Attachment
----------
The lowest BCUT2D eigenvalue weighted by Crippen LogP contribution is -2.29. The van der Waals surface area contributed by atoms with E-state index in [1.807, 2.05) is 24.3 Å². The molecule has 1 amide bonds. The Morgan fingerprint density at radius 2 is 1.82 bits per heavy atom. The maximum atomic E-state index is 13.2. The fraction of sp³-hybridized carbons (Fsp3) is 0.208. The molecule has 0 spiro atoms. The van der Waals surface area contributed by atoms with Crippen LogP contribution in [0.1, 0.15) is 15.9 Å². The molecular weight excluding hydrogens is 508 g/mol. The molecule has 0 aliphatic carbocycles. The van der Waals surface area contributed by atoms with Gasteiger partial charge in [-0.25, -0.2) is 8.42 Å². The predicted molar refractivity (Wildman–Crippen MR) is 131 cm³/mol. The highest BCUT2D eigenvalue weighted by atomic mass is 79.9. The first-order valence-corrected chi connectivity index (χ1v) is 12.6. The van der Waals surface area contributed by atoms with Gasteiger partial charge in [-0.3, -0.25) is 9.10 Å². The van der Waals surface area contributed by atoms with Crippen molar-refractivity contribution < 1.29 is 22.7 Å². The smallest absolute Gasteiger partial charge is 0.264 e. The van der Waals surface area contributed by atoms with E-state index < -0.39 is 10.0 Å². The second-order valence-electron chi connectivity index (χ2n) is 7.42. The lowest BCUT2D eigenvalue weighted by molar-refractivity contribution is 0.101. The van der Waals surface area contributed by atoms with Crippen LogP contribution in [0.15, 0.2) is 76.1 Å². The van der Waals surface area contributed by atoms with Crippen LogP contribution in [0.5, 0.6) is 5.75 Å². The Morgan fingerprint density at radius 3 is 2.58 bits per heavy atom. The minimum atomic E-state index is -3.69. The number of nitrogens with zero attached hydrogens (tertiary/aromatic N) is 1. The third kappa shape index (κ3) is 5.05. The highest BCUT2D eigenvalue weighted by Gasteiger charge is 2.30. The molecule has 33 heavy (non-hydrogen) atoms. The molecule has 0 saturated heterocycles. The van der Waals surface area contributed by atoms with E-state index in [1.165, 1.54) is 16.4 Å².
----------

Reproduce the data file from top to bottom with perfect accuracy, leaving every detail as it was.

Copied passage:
The lowest BCUT2D eigenvalue weighted by Crippen LogP contribution is -2.29. The van der Waals surface area contributed by atoms with E-state index in [1.807, 2.05) is 24.3 Å². The molecule has 1 amide bonds. The Morgan fingerprint density at radius 2 is 1.82 bits per heavy atom. The maximum atomic E-state index is 13.2. The fraction of sp³-hybridized carbons (Fsp3) is 0.208. The molecule has 0 spiro atoms. The van der Waals surface area contributed by atoms with Crippen LogP contribution in [0.1, 0.15) is 15.9 Å². The molecular weight excluding hydrogens is 508 g/mol. The molecule has 0 aliphatic carbocycles. The van der Waals surface area contributed by atoms with Gasteiger partial charge in [-0.25, -0.2) is 8.42 Å². The predicted molar refractivity (Wildman–Crippen MR) is 131 cm³/mol. The highest BCUT2D eigenvalue weighted by atomic mass is 79.9. The first-order valence-corrected chi connectivity index (χ1v) is 12.6. The van der Waals surface area contributed by atoms with Gasteiger partial charge in [-0.3, -0.25) is 9.10 Å². The van der Waals surface area contributed by atoms with Crippen molar-refractivity contribution < 1.29 is 22.7 Å². The smallest absolute Gasteiger partial charge is 0.264 e. The van der Waals surface area contributed by atoms with E-state index < -0.39 is 10.0 Å². The second-order valence-electron chi connectivity index (χ2n) is 7.42. The lowest BCUT2D eigenvalue weighted by molar-refractivity contribution is 0.101. The van der Waals surface area contributed by atoms with Crippen LogP contribution in [0.15, 0.2) is 76.1 Å². The van der Waals surface area contributed by atoms with Crippen LogP contribution in [0.5, 0.6) is 5.75 Å². The Morgan fingerprint density at radius 3 is 2.58 bits per heavy atom. The minimum atomic E-state index is -3.69. The number of nitrogens with zero attached hydrogens (tertiary/aromatic N) is 1. The third kappa shape index (κ3) is 5.05. The highest BCUT2D eigenvalue weighted by Gasteiger charge is 2.30. The molecule has 33 heavy (non-hydrogen) atoms. The molecule has 0 saturated heterocycles. The van der Waals surface area contributed by atoms with E-state index in [1.165, 1.54) is 16.4 Å².